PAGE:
11 Predictions for the Business Events Recovery

Author: Michelle Russell       

business events recovery

Smaller markets, like Indianapolis, will win more group business because of the perception that they are less crowded and safer, wrote Kerry L. Kerr, a 25-year veteran of the business events industry.

After reading “The Business Events Recovery: Two Different Views,” which contrasts the ways in which trends expert Daniel Levine and special events company owner Kevin Molesworth see the return of face-to-face events in the near future, Kerry L. Kerr, senior director, global accounts for HelmsBriscoe, emailed me to let me know how much she enjoyed the Convene article. “I think,” she wrote, “they both raised some good points.”

Kerry L Kerr

Kerry L Kerr

Kerr had recently made some points of her own — 11, to be exact — about the recovery of the business events industry in “Where Do We Go From Here?”, an article she wrote on LinkedIn. Kerr, who has 25-plus years of experience in the events industry, said she spent 2020 “trying to stop the bleeding” and has taken stock of the hotel, travel, and events industry.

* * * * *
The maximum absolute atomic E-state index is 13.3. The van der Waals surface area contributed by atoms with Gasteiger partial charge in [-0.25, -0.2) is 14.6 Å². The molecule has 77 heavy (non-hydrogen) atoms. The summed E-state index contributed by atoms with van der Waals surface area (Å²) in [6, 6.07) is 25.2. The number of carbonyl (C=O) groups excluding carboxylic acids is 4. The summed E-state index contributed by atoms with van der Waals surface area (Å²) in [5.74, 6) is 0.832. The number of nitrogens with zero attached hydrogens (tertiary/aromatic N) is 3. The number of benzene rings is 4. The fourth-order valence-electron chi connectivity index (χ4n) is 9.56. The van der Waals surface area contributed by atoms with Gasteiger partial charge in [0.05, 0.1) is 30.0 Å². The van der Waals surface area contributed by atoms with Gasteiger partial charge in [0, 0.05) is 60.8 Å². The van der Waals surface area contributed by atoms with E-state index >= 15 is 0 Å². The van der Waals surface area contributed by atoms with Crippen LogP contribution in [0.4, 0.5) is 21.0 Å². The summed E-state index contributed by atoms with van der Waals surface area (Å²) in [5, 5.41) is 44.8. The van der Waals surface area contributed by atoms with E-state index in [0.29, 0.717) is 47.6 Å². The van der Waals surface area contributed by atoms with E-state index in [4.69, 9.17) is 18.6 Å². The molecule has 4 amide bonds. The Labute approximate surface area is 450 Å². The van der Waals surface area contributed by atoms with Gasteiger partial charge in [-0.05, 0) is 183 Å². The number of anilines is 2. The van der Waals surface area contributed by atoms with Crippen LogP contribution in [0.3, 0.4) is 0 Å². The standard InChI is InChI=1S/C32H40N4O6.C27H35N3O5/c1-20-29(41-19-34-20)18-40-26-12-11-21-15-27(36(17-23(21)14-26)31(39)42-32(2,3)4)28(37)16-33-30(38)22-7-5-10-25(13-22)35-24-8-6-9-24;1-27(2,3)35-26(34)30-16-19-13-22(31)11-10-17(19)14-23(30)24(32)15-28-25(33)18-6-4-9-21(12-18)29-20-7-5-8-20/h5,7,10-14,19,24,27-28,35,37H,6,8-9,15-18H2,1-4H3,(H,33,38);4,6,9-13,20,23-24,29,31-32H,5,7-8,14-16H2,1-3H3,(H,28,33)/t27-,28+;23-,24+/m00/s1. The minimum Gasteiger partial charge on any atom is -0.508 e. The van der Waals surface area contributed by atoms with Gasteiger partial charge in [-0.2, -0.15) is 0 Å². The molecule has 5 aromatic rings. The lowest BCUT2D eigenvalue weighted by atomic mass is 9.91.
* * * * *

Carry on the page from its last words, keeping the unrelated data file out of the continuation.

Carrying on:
In the article, she paints a picture of business events in 2021. Here are some of her insights:

“One thing I’ve noticed over the past year is that clients often decide to cancel their events because it is too complicated to figure out how to hold it. We have to remove the barriers that make people afraid to move forward.” That includes, she said, rethinking hotel contracts “and how we plan meetings, from the ground up.”

Another trend Kerr sees taking shape is that hotel buyouts will become more commonplace in response to concerns about overcrowding. Her hope is that sales departments will gain back more control than they had in recent years, “when revenue management was calling all the shots.”

Kerr foresees smaller markets winning more group business because of the perception that they are less crowded and safer — New York, San Francisco, Las Vegas, and Chicago could become the new “value destinations,” she writes. Another turnaround due to the effects of the pandemic on cities is that those with clean, safe downtowns with plenty of attractions and free or inexpensive public transportation will thrive, Kerr said: “Rural areas and small cities/towns have a huge selling point to people looking to escape the ‘unhealthy’ cities.”

Kerr doesn’t diminish the “upheaval, loss, health concerns, political divisions, crime, and economic uncertainty of the past year,” but she is hopeful that we can shape a better future. “What a wonderful world we could build from the ashes of COVID-19,” she writes, “If we all truly work together.”

Michelle Russell is editor in chief of Convene.

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